The Minnetonka Fruit Growers Association was one of the earliest co-ops in this area. It was organized in 1890. Long Lake was headquarters at first, and apples as well as berries were sold. Then as the market grew, both Long Lake and Maple Plain were shipping points. Later the office was moved to Maple Plain and fruit was shipped from this point only. The Great Northern depot in Maple Plain had a large roofed platform where farmers brought in and stacked the 24-quart strawberry crates, followed in a few weeks by the 24-pint raspberry crates, and the season tapered off with blackberries, currants and gooseberries. The west bound trains, the No. 21 at 6 :00 p.m. and the No. 9 at 8 :40, came in and loaded fruit ordered for towns in the Red River Valley, western Minnesota, and Iowa. Warm and uncomfortable people in the red plush seats of the passenger cars waited while the berries were loaded. The fruit being more perishable than the people.
The larger growers hired as many as one hundred berry pickers a day, pickers at times being paid one cent per quart for their work. Whole families from Minneapolis would come out for the berry season, living in tents or in the farmers' barns or sheds, and pick berries; glad of a chance to be out in the country. Berry picking was also the ordinary way for local youngsters, women and some men to earn money.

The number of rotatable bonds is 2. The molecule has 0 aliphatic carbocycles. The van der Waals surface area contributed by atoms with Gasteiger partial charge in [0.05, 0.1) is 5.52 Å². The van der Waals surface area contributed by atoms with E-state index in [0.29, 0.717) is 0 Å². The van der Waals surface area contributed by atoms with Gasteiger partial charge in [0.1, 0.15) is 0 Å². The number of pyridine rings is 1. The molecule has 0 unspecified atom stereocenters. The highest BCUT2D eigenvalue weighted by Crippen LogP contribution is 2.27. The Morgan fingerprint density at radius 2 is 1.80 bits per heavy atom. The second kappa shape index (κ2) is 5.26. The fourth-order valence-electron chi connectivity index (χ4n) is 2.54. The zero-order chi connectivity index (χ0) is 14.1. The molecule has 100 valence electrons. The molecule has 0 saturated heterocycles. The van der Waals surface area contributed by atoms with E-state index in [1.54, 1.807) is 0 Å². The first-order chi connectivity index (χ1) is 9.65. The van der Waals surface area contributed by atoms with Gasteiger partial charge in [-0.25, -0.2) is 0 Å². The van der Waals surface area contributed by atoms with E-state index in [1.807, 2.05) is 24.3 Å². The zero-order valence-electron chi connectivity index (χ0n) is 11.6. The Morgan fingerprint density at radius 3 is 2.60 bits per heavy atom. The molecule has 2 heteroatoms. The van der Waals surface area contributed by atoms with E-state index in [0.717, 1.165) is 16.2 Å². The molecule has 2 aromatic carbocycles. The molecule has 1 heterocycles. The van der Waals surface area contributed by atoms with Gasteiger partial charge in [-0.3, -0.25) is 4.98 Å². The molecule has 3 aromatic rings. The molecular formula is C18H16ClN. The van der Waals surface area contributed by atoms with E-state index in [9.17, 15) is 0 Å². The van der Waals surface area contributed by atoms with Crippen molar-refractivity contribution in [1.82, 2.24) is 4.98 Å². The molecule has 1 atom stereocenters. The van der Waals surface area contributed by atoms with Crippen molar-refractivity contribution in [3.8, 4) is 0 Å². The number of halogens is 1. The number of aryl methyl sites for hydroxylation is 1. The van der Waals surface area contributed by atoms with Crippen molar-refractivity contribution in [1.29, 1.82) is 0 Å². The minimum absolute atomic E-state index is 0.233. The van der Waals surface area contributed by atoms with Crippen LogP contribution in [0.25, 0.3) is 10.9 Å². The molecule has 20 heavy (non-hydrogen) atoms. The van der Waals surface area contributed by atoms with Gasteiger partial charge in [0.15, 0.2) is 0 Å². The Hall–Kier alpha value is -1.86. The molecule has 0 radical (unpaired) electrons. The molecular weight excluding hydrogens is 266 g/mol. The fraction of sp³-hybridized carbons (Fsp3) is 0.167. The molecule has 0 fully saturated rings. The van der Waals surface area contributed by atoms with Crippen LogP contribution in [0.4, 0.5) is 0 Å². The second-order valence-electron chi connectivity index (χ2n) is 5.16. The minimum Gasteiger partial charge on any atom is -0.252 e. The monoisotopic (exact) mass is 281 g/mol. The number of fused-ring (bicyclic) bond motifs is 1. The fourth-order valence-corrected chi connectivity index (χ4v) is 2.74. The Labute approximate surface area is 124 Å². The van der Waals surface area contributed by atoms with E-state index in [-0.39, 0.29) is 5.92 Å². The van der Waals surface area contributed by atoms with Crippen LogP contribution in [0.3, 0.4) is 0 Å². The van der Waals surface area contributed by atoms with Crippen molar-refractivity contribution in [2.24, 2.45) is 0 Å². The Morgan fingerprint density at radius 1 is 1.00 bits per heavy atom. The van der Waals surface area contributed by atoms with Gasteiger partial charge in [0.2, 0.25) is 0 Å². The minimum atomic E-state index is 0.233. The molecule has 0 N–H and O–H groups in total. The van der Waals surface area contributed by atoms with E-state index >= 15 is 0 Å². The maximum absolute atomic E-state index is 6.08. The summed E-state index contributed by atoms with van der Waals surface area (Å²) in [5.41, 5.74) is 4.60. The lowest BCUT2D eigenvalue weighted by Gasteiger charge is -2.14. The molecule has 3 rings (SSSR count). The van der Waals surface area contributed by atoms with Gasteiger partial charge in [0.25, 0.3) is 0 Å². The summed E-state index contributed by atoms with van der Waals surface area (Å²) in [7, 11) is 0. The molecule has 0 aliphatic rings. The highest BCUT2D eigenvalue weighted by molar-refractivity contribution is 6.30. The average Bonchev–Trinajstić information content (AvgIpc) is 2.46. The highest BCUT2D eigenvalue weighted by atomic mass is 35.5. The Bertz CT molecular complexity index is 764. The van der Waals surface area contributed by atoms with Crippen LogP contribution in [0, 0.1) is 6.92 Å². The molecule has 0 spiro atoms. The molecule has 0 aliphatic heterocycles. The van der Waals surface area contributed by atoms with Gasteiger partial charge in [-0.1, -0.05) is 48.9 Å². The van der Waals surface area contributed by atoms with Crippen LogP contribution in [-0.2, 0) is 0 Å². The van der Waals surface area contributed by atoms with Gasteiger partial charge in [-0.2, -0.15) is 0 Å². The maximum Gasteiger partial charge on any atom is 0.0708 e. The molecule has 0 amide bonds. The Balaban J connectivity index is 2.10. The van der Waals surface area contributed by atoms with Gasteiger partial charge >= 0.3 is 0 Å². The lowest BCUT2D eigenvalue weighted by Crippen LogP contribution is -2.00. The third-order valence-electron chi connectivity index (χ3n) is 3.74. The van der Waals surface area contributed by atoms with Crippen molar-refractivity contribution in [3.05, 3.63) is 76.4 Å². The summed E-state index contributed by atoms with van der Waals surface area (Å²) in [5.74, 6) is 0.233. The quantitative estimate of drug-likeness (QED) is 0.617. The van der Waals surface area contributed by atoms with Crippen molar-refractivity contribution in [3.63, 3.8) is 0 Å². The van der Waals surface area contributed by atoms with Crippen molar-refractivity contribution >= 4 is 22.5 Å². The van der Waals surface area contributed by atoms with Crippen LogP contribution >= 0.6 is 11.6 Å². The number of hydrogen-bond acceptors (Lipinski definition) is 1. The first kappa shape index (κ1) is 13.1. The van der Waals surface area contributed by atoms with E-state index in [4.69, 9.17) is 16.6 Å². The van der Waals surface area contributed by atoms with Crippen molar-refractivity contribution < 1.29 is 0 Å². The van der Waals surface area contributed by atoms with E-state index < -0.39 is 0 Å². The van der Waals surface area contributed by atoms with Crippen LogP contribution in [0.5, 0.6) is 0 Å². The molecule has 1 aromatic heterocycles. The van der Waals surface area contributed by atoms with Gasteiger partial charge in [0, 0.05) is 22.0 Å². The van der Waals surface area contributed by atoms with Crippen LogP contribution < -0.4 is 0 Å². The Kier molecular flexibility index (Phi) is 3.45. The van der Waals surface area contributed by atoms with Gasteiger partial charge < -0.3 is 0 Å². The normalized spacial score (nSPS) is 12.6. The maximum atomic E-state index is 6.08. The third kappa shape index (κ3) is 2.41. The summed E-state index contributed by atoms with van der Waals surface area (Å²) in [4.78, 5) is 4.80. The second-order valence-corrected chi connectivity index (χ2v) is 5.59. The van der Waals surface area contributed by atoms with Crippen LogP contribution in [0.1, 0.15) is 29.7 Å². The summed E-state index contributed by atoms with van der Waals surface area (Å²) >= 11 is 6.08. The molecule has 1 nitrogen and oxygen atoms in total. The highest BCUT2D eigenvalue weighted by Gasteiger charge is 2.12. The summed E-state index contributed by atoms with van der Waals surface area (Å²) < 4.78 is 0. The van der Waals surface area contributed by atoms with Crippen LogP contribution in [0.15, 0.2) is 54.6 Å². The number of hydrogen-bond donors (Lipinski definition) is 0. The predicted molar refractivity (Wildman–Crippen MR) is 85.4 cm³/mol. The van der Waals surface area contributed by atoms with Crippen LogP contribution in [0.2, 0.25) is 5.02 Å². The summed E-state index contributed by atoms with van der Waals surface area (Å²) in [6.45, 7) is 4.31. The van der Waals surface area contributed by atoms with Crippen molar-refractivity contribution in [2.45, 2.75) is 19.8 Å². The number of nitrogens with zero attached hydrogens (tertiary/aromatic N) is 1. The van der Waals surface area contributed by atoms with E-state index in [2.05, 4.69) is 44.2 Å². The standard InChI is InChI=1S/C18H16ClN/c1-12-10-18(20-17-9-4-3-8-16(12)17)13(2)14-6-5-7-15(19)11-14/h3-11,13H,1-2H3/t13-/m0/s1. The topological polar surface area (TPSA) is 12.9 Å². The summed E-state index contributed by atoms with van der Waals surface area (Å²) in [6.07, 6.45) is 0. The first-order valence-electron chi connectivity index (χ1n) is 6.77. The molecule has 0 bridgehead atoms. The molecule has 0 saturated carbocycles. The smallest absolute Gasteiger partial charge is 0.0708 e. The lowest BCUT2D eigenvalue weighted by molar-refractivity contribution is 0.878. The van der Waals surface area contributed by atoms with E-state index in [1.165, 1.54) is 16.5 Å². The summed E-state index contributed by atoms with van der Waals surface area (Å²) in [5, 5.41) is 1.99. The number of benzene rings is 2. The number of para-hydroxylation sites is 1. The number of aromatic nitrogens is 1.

The berry business began diminishing after the first World War. Labor shortage, shrinking markets because of better transportation, and plant diseases all contributed. Varieties of berries grown changed; the Bederwood variety, named after the community later called Stubbs Bay was succeeded by the redder colored Senator Dunlap. Premier and Beaver varieties followed. Berries were picked every day but Saturday, there being no Sunday market. Farmers hauled the filled crates into town with team and wagons; later with cars and trucks, and loaded them onto the train platforms. As many as three thousand crates a day for a week were shipped out. Peak value was $75,000 for the season.
The business shrank until hiring a manager was no longer practical. The co-op directors finally sold their building (now Hankinson's Antique Shop) and office equipment and supplies. The funds were held in the bank for some years. A fair distribution of the money to former members seemed impossible, so the directors finally voted to give the money to the Orono School District for scholarships.